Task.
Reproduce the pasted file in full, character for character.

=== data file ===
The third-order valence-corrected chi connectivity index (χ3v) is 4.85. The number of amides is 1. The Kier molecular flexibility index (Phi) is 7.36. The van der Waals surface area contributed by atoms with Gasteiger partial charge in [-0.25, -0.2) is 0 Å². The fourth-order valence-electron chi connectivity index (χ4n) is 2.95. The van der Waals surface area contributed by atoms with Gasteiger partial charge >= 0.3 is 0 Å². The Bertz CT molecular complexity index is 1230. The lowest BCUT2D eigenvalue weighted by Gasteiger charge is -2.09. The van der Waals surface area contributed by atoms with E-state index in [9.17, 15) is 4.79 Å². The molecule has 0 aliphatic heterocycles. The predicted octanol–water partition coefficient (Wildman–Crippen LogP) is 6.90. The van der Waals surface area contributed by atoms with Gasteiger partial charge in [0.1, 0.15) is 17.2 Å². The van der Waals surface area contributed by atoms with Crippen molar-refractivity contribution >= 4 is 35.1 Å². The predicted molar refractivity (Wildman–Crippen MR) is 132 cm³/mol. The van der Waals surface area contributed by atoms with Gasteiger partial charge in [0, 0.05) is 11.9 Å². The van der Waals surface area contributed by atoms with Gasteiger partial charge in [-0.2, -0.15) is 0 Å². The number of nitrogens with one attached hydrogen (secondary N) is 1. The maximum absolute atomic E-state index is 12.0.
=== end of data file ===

The third-order valence-corrected chi connectivity index (χ3v) is 4.85. The number of amides is 1. The Kier molecular flexibility index (Phi) is 7.36. The van der Waals surface area contributed by atoms with Gasteiger partial charge in [-0.25, -0.2) is 0 Å². The fourth-order valence-electron chi connectivity index (χ4n) is 2.95. The van der Waals surface area contributed by atoms with Gasteiger partial charge >= 0.3 is 0 Å². The Bertz CT molecular complexity index is 1230. The lowest BCUT2D eigenvalue weighted by Gasteiger charge is -2.09. The van der Waals surface area contributed by atoms with E-state index in [9.17, 15) is 4.79 Å². The molecule has 0 aliphatic heterocycles. The predicted octanol–water partition coefficient (Wildman–Crippen LogP) is 6.90. The van der Waals surface area contributed by atoms with Gasteiger partial charge in [0.1, 0.15) is 17.2 Å². The van der Waals surface area contributed by atoms with Crippen molar-refractivity contribution >= 4 is 35.1 Å². The predicted molar refractivity (Wildman–Crippen MR) is 132 cm³/mol. The van der Waals surface area contributed by atoms with Gasteiger partial charge in [0, 0.05) is 11.9 Å². The van der Waals surface area contributed by atoms with Gasteiger partial charge in [-0.2, -0.15) is 0 Å². The number of nitrogens with one attached hydrogen (secondary N) is 1. The maximum absolute atomic E-state index is 12.0.